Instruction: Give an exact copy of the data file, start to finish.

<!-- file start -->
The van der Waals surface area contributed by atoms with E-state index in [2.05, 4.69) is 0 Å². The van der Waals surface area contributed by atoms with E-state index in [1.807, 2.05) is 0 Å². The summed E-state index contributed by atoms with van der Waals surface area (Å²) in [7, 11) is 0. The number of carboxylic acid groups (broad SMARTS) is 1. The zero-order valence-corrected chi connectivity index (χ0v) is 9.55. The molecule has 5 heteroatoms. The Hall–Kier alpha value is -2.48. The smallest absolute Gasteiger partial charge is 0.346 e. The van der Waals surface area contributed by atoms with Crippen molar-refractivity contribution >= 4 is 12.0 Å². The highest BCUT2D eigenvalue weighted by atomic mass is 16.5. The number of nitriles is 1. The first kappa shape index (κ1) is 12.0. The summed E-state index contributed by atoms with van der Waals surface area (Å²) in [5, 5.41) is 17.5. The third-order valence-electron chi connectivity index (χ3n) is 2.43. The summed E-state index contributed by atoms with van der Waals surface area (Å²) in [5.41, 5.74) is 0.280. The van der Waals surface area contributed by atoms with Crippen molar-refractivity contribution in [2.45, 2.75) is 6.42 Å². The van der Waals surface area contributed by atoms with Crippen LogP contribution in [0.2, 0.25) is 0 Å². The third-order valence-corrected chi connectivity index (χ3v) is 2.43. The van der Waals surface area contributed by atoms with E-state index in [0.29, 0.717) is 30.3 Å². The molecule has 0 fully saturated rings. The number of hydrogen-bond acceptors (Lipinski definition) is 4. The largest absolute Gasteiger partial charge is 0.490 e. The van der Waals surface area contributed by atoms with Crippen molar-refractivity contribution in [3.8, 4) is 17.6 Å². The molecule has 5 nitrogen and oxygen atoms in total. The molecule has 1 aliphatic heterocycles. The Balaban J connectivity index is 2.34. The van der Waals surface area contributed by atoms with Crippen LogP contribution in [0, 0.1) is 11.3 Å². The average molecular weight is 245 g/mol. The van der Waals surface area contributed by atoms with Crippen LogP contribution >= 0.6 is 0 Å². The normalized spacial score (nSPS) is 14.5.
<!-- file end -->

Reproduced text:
The van der Waals surface area contributed by atoms with E-state index in [2.05, 4.69) is 0 Å². The van der Waals surface area contributed by atoms with E-state index in [1.807, 2.05) is 0 Å². The summed E-state index contributed by atoms with van der Waals surface area (Å²) in [7, 11) is 0. The number of carboxylic acid groups (broad SMARTS) is 1. The zero-order valence-corrected chi connectivity index (χ0v) is 9.55. The molecule has 5 heteroatoms. The Hall–Kier alpha value is -2.48. The smallest absolute Gasteiger partial charge is 0.346 e. The van der Waals surface area contributed by atoms with Crippen molar-refractivity contribution >= 4 is 12.0 Å². The highest BCUT2D eigenvalue weighted by atomic mass is 16.5. The number of nitriles is 1. The first kappa shape index (κ1) is 12.0. The summed E-state index contributed by atoms with van der Waals surface area (Å²) in [5, 5.41) is 17.5. The third-order valence-electron chi connectivity index (χ3n) is 2.43. The summed E-state index contributed by atoms with van der Waals surface area (Å²) in [5.41, 5.74) is 0.280. The van der Waals surface area contributed by atoms with Crippen molar-refractivity contribution in [2.45, 2.75) is 6.42 Å². The van der Waals surface area contributed by atoms with Crippen LogP contribution in [0.2, 0.25) is 0 Å². The third-order valence-corrected chi connectivity index (χ3v) is 2.43. The van der Waals surface area contributed by atoms with E-state index in [0.29, 0.717) is 30.3 Å². The molecule has 0 fully saturated rings. The number of hydrogen-bond acceptors (Lipinski definition) is 4. The largest absolute Gasteiger partial charge is 0.490 e. The van der Waals surface area contributed by atoms with Crippen molar-refractivity contribution in [3.8, 4) is 17.6 Å². The molecule has 5 nitrogen and oxygen atoms in total. The molecule has 1 aliphatic heterocycles. The Balaban J connectivity index is 2.34. The van der Waals surface area contributed by atoms with Crippen LogP contribution in [0, 0.1) is 11.3 Å². The average molecular weight is 245 g/mol. The van der Waals surface area contributed by atoms with Crippen LogP contribution >= 0.6 is 0 Å². The normalized spacial score (nSPS) is 14.5.